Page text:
Looking back at the last few years Bless Online has been in development it really shouldn’t come as a surprise to anyone that things haven’t gone smoothly. It will be interesting to see how the game progresses from here but it looks like a very vocal group have been turned off the game and Neowiz still has a lot of work to do.

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Bless Online Interview With the Devs

With the announcement that Bless Online is finally launching in the West through Steam Early Access as a buy-to-play title, we had a few questions for Neowiz on all aspects of the MMORPG, and here’s what they had to say!


So perhaps the biggest reveal with this recent announcement is the decision to go buy-to-play. Is this something you feel will sustain Bless Online at launch, or are there plans for added content like an in-game shop or loot boxes?

Yes, Bless Online will have a cash shop. In it you’ll find cosmetic equipment, skins, awesome mounts and pets, consumables and boosts, and more. However, you won’t find any loot boxes there.


Are you concerned about gold spamming, botting and other behaviors? What sort of actions will you take against these activities, and do you think a buy-to-play model will alleviate that somewhat?

We think that the buy-to-play model will alleviate this to a certain extent. Being unable to quickly make many new accounts for free will cut down on some of these kinds of negative behaviors. In addition, gold spam will not be tolerated. We are coming up with content and operation related ideas in order to prevent this. Bless Online will fully compensate players for their time and efforts, and we hope that this will minimize the gold spamming in the game. It is very important for the Devs to prevent it, but also for players to not gold spam on their own.


What makes you think that early access is the right way to go?

We really want to get feedback from the community and players on both the changes made and what still needs to be improved or modified for the new audience. We felt that starting with an early access period was the best way to get immediate feedback and make changes quickly.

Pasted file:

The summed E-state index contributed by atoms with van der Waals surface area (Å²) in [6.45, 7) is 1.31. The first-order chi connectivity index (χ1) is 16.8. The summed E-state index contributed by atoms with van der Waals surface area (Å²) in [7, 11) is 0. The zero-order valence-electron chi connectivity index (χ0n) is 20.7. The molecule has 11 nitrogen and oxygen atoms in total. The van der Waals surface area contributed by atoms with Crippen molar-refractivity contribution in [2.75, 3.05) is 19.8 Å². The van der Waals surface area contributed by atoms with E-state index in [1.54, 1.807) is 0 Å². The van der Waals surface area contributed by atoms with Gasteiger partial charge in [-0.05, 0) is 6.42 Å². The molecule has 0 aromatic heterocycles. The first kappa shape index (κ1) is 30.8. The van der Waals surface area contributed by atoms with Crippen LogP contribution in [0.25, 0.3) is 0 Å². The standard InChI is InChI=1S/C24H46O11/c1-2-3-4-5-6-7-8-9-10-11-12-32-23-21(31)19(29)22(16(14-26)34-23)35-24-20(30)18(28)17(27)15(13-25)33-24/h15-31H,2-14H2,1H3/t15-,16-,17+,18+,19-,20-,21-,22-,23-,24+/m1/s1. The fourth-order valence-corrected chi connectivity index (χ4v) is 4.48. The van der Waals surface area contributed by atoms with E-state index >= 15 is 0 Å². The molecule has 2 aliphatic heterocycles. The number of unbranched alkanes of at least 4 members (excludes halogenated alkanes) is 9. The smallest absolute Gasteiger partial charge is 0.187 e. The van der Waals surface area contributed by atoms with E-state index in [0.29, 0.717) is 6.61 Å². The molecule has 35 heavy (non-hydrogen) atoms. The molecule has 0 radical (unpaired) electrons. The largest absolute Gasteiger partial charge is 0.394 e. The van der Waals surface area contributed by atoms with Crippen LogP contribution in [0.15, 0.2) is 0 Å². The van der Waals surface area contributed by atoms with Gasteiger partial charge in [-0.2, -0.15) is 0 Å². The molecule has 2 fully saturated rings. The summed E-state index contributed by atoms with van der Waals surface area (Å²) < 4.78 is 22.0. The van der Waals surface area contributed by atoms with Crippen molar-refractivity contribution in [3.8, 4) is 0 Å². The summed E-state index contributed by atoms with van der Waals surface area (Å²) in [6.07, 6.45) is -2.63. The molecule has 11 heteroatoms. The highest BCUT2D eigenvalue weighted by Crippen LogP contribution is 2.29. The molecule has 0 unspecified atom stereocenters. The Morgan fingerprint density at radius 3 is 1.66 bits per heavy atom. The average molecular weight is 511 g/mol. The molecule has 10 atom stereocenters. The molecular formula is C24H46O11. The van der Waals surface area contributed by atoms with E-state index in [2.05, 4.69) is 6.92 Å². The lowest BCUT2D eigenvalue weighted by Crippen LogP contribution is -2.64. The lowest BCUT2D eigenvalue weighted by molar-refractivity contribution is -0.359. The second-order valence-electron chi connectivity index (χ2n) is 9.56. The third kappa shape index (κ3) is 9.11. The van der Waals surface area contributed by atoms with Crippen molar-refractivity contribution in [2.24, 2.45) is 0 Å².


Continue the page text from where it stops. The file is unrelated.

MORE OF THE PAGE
What sorts of things do you think will make Bless Online stand out from other early access MMOs?

Depending on the player’s choice, Bless Online’s characters have their own combat style and combat mode, even if they wear the same equipment and have the same level. We have a very free-form character development system that allows players to personalize their characters. In addition, almost all monsters in the game can be tamed as pets or mounts.

What cannot be missed in Bless is our large scale war content. Bless has RvR content that encourages players to fight in the open as groups as well as in instanced 100v100 battlefields where players can easily access and participate in more even battlefields. There will also be a large-scale PVP system that takes place in the sea and the sky.


We suspect the devs have been silent due to lots of hard work, but we’re seeing updates and discussions open up more via the game’s Steam page. Does this indicate more communication on a regular basis between the team and fans?

Yes! As we approach EA, we’re planning on sharing more and more information with the community. Everyone will be able to look forward to regular news and updates about both EA and Bless in general. We’re also planning some fun things to increase community involvement with the development of Bless.


What sort of community measures will Bless Online take in order to foster fair play and combat toxicity?

We hope that Bless Online would become a game that grows with its players through the Emissary Program. By recruiting Emissaries (community and in-game moderators) we aim to work together with our players to create a fair and collaborative environment for all.


Will there be anything that delineates types of players such as PvP-specific or RP-specific servers, or are you hoping to mesh as many players in the world of Bless as possible?

We aren’t planning to have separate servers for PvP and PvE. We’re hoping to create an amazing experience for players of all kinds within the world of Bless; there will be plenty of content for both PvPers and PvEers.